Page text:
• In one embodiment, the sequencing is done using massively parallel sequencing. Massively parallel sequencing, such as that achievable on the 454 platform (Roche) (Margulies, M. et al. 2005 Nature 437, 376-380), Illumina Genome Analyzer (or Solexa platform) or SOLiD System (Applied Biosystems) or the Helicos True Single Molecule DNA sequencing technology (Harris T D et al. 2008 Science, 320, 106-109), the single molecule, real-time (SMRT™) technology of Pacific Biosciences, and nanopore sequencing (Soni G V and Meller A. 2007 Clin Chem 53: 1996-2001), allow the sequencing of many nucleic acid molecules isolated from a specimen at high orders of multiplexing in a parallel fashion (Dear Brief Funct Genomic Proteomic 2003; 1: 397-416). Each of these platforms sequences clonally expanded or even non-amplified single molecules of nucleic acid fragments.
  • As a high number of sequencing reads, in the order of hundreds of thousands to millions or even possibly hundreds of millions or billions, are generated from each sample in each run, the resultant sequenced reads form a representative profile of the mix of nucleic acid species in the original specimen. For example, the haplotype, transcriptome and methylation profiles of the sequenced reads resemble those of the original specimen (Brenner et al Nat Biotech 2000; 18: 630-634; Taylor et al Cancer Res 2007; 67: 8511-8518). Due to the large sampling of sequences from each specimen, the number of identical sequences, such as that generated from the sequencing of a nucleic acid pool at several folds of coverage or high redundancy, is also a good quantitative representation of the count of a particular nucleic acid species or locus in the original sample.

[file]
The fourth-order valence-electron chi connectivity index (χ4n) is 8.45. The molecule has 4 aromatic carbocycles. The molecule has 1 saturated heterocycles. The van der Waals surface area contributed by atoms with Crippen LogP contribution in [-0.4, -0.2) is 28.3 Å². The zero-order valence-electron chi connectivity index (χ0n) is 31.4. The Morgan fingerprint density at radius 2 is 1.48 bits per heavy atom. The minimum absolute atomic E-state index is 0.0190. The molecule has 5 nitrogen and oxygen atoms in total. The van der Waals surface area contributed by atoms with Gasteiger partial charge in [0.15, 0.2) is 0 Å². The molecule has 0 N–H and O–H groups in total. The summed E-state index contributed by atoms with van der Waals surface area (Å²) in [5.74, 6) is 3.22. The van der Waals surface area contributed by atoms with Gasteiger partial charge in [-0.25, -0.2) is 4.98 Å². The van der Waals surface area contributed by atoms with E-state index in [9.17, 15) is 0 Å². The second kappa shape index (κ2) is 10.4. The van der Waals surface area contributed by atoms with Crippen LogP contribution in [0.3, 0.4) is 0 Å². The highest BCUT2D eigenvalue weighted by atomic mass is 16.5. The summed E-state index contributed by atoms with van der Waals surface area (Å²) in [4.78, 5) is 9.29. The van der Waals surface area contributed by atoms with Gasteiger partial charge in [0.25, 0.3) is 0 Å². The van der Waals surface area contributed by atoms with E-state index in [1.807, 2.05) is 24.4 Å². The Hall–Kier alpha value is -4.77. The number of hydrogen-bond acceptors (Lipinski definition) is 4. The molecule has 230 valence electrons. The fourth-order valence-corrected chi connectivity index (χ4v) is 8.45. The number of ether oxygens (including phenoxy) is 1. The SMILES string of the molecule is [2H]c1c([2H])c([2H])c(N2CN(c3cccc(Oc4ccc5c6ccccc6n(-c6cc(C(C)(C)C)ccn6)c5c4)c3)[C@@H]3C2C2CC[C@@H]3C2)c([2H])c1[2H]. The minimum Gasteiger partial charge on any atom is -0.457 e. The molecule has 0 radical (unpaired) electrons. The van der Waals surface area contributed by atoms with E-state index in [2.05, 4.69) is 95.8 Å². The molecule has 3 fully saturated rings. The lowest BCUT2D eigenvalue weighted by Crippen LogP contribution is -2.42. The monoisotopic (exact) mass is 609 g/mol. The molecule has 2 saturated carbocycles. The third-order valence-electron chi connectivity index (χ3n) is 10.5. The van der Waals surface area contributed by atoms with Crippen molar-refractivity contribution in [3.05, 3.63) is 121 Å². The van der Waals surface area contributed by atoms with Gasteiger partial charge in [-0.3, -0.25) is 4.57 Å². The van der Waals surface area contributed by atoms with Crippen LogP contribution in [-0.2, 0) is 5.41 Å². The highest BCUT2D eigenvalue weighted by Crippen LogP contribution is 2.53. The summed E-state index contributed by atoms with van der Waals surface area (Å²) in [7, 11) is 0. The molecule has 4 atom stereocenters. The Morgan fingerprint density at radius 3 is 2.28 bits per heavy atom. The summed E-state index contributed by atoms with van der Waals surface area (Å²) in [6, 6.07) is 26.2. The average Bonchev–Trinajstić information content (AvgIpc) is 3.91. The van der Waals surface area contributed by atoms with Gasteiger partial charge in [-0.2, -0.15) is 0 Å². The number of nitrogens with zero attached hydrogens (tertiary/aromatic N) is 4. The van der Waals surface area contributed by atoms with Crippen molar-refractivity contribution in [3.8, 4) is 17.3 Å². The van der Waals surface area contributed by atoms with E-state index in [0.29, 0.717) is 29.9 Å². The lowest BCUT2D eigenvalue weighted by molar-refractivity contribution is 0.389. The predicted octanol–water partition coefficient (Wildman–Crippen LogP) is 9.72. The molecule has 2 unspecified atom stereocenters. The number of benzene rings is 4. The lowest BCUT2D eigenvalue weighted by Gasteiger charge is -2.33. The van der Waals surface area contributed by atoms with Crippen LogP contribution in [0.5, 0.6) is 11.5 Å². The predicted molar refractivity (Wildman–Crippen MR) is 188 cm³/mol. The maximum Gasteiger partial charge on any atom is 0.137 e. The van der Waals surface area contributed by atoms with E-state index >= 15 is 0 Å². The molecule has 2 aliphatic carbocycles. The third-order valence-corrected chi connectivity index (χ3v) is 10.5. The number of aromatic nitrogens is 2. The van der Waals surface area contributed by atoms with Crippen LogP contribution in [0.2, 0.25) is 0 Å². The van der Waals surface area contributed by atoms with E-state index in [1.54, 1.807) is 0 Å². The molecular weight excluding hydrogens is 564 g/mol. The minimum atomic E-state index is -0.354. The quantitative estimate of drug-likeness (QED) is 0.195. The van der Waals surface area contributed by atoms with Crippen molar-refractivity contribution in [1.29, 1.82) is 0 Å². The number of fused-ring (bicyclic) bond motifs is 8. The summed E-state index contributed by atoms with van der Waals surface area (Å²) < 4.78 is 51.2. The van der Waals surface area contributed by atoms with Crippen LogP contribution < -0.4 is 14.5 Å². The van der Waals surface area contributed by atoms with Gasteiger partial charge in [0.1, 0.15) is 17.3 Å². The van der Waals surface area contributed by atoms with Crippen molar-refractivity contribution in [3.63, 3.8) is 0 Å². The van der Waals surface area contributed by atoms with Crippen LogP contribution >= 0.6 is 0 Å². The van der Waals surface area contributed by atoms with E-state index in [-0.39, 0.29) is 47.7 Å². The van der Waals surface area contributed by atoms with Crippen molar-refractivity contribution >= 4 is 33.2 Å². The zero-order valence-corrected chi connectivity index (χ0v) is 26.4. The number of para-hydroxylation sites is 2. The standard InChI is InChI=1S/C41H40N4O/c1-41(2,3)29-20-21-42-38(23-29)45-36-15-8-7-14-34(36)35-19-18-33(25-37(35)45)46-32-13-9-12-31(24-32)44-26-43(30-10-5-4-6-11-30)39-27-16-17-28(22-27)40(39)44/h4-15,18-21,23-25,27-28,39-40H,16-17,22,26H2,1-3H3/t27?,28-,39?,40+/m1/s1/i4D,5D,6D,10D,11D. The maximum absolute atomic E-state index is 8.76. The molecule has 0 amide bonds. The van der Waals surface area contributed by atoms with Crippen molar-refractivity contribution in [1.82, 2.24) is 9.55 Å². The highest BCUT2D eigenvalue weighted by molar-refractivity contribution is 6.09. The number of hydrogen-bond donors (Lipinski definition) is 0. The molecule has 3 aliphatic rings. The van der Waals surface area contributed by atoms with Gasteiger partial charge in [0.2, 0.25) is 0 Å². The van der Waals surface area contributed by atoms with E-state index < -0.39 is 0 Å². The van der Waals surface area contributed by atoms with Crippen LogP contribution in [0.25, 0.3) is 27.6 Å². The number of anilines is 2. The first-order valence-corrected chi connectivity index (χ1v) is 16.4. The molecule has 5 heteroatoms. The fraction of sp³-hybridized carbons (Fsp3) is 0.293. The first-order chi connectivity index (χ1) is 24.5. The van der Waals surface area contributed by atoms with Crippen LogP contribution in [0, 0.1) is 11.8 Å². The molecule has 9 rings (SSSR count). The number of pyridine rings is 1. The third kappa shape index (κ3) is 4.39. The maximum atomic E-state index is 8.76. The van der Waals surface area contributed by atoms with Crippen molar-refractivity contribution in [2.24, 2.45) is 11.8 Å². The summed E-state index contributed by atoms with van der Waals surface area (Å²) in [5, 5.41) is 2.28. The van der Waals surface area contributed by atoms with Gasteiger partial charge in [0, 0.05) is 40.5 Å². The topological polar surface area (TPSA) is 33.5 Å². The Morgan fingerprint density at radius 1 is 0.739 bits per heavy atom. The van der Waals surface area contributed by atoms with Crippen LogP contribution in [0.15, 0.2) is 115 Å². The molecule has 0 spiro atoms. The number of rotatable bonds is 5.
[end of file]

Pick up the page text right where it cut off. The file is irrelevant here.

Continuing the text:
• The sequence reads can then be aligned to a reference genome for the species of the subject using known methods in the art to determine alignment position information. Alignment position may generally describe a beginning position and an end position of a region in the reference genome that corresponds to a beginning nucleotide based and an end nucleotide base of a given sequence read.
  • In some embodiments, the biological characteristics used in the classifiers described herein include one or more of genomic data, epigenetic data, transcriptomic data, proteomic data, metabolomics data, and the like. In fact, the particular source and type of data may not be material to the methods described herein, so long as it can be used to discriminate between two or more disease states in a subject.
  • Method 300
  • In one aspect, the disclosure provides a method 300 that uses a population distribution to classify the disease state of a test subject based on changes in the probability or likelihood that the test subject has the disease state, as determined using a classifier trained to distinguish the disease state from one or more other disease states. Method 300 can relate directly to the disease states and methods for obtaining biological samples described above.